This exhibition sets a course through the deep waters of Turner’s oeuvre, with his love of ports as its guiding star.

Catalog for Georgia O'Keeffe: Living Modern.

Catalog for Georgia O’Keeffe: Living Modern.

Georgia O’Keeffe: Living Modern” at the Brooklyn Museum, March 3–July 23, 2017
A fresh look at Georgia O’Keeffe, featuring some paintings but with an eye to celebrating her style via displays of clothing and a selection of photographic portraits, emphasizing her carefully crafted public image.

Christopher Y. Lew and Mia Locks. Photograph by Scott Rudd © 2016

Christopher Y. Lew and Mia Locks. Photograph by Scott Rudd © 2016.

Whitney Biennial 2017” at the Whitney Museum of American Art, March 17–June 11, 2017
For the Whitney’s signature event, curators Christopher Y. Lew and Mia Locks have cooked up a survey that promises to look both inward (to the theme of “formation of self”) and outward (to the theme of “the individual’s place in a turbulent society.”) It has an intriguing list of artists, and should, as always, be the talk of the town.

Doug Wheeler PSAD Synthetic Desert III, 1971 (detail). Ink on paper, 61.1 x 91.4 cm. Solomon R. Guggenheim Museum, New York, Panza Collection, Gift, 1991 © Doug Wheeler

Doug Wheeler, PSAD Synthetic Desert III (detail) (1971). Image courtesy Solomon R. Guggenheim Museum © Doug Wheeler.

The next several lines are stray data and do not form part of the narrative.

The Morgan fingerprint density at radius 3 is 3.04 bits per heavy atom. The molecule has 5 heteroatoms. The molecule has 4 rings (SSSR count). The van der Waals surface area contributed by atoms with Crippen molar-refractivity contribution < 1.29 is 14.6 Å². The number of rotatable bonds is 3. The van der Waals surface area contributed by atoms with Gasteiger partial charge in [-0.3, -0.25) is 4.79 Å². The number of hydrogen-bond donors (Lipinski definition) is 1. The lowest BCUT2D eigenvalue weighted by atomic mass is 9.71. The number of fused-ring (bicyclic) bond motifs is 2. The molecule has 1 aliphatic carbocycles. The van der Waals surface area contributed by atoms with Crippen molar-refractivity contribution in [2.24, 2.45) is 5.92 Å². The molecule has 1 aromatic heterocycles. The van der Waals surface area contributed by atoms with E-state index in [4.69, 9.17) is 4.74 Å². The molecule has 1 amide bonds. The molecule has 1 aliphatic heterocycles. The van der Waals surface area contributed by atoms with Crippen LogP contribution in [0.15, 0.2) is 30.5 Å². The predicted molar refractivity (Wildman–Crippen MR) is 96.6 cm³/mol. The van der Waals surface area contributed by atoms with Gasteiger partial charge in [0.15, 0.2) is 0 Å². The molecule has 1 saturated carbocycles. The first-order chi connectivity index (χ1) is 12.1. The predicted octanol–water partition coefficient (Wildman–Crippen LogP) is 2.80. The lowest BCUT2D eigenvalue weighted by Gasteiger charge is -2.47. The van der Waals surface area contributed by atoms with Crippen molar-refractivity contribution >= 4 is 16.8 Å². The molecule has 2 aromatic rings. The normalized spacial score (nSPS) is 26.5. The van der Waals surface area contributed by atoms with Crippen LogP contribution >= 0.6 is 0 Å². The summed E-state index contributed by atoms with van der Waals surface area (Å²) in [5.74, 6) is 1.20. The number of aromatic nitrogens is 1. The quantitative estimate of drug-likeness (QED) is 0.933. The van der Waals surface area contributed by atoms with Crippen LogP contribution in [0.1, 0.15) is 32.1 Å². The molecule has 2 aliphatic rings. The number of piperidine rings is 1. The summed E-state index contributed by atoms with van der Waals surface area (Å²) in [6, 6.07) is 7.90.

Doug Wheeler: PSAD Synthetic Desert III, 1971” at the Guggenheim, March 24–August 2017
The Guggenheim promises the first IRL realization of a long-percolating series of proposition by Light and Space pioneer Doug Wheeler, transforming one of the museum’s Tower Galleries into a “semi-anechoic chamber.”

Marinella Senatore, Modica Street Musical: The Past, The Present and The Possible, 2016. Performance view, Modica, Sicily

Marinella Senatore, Modica Street Musical: The Past, The Present and The Possible, 2016. Performance view, Modica, Sicily.

Marinella Senatore: Recent Work” at the Queens Museum of Art, April 9–July 30, 2017
Senatore (b. 1977) is known for public art that functions at community scale, engaging “the creative power of crowds.” The exact details of the Queens Museum show remain obscure, but it promises both a retrospective and new work.